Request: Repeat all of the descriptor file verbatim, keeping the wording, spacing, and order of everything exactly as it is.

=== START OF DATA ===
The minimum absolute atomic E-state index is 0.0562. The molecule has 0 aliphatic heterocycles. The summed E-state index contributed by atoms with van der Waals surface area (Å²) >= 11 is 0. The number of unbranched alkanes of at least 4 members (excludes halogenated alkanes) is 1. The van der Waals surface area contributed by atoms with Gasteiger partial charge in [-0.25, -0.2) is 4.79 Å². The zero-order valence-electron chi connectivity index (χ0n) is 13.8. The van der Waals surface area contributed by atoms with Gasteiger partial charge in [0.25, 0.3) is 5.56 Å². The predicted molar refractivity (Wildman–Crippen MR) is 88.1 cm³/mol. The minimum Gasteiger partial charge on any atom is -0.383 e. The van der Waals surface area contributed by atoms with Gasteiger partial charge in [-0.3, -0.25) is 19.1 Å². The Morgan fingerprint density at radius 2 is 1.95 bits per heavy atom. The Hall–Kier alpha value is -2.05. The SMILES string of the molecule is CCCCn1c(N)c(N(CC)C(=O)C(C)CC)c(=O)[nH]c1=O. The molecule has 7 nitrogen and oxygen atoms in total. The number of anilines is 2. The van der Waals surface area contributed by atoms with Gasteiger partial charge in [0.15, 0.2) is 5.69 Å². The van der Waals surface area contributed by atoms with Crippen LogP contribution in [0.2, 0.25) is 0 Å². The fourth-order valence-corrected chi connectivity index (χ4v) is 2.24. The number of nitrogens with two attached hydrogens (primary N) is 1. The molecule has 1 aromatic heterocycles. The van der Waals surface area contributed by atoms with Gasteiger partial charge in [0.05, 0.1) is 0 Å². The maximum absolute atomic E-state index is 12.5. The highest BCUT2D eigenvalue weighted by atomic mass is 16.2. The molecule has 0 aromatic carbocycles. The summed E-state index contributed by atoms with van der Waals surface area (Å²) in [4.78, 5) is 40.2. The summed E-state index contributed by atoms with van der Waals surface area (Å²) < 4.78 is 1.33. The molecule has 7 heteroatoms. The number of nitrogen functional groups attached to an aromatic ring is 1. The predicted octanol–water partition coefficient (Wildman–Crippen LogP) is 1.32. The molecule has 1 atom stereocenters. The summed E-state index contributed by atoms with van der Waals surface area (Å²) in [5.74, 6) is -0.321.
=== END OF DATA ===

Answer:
The minimum absolute atomic E-state index is 0.0562. The molecule has 0 aliphatic heterocycles. The summed E-state index contributed by atoms with van der Waals surface area (Å²) >= 11 is 0. The number of unbranched alkanes of at least 4 members (excludes halogenated alkanes) is 1. The van der Waals surface area contributed by atoms with Gasteiger partial charge in [-0.25, -0.2) is 4.79 Å². The zero-order valence-electron chi connectivity index (χ0n) is 13.8. The van der Waals surface area contributed by atoms with Gasteiger partial charge in [0.25, 0.3) is 5.56 Å². The predicted molar refractivity (Wildman–Crippen MR) is 88.1 cm³/mol. The minimum Gasteiger partial charge on any atom is -0.383 e. The van der Waals surface area contributed by atoms with Gasteiger partial charge in [-0.3, -0.25) is 19.1 Å². The Morgan fingerprint density at radius 2 is 1.95 bits per heavy atom. The Hall–Kier alpha value is -2.05. The SMILES string of the molecule is CCCCn1c(N)c(N(CC)C(=O)C(C)CC)c(=O)[nH]c1=O. The molecule has 7 nitrogen and oxygen atoms in total. The number of anilines is 2. The van der Waals surface area contributed by atoms with Gasteiger partial charge in [0.15, 0.2) is 5.69 Å². The van der Waals surface area contributed by atoms with Crippen LogP contribution in [0.2, 0.25) is 0 Å². The fourth-order valence-corrected chi connectivity index (χ4v) is 2.24. The number of nitrogens with two attached hydrogens (primary N) is 1. The molecule has 1 aromatic heterocycles. The van der Waals surface area contributed by atoms with Gasteiger partial charge in [0.05, 0.1) is 0 Å². The maximum absolute atomic E-state index is 12.5. The highest BCUT2D eigenvalue weighted by atomic mass is 16.2. The molecule has 0 aromatic carbocycles. The summed E-state index contributed by atoms with van der Waals surface area (Å²) in [4.78, 5) is 40.2. The summed E-state index contributed by atoms with van der Waals surface area (Å²) < 4.78 is 1.33. The molecule has 7 heteroatoms. The number of nitrogen functional groups attached to an aromatic ring is 1. The predicted octanol–water partition coefficient (Wildman–Crippen LogP) is 1.32. The molecule has 1 atom stereocenters. The summed E-state index contributed by atoms with van der Waals surface area (Å²) in [5.74, 6) is -0.321.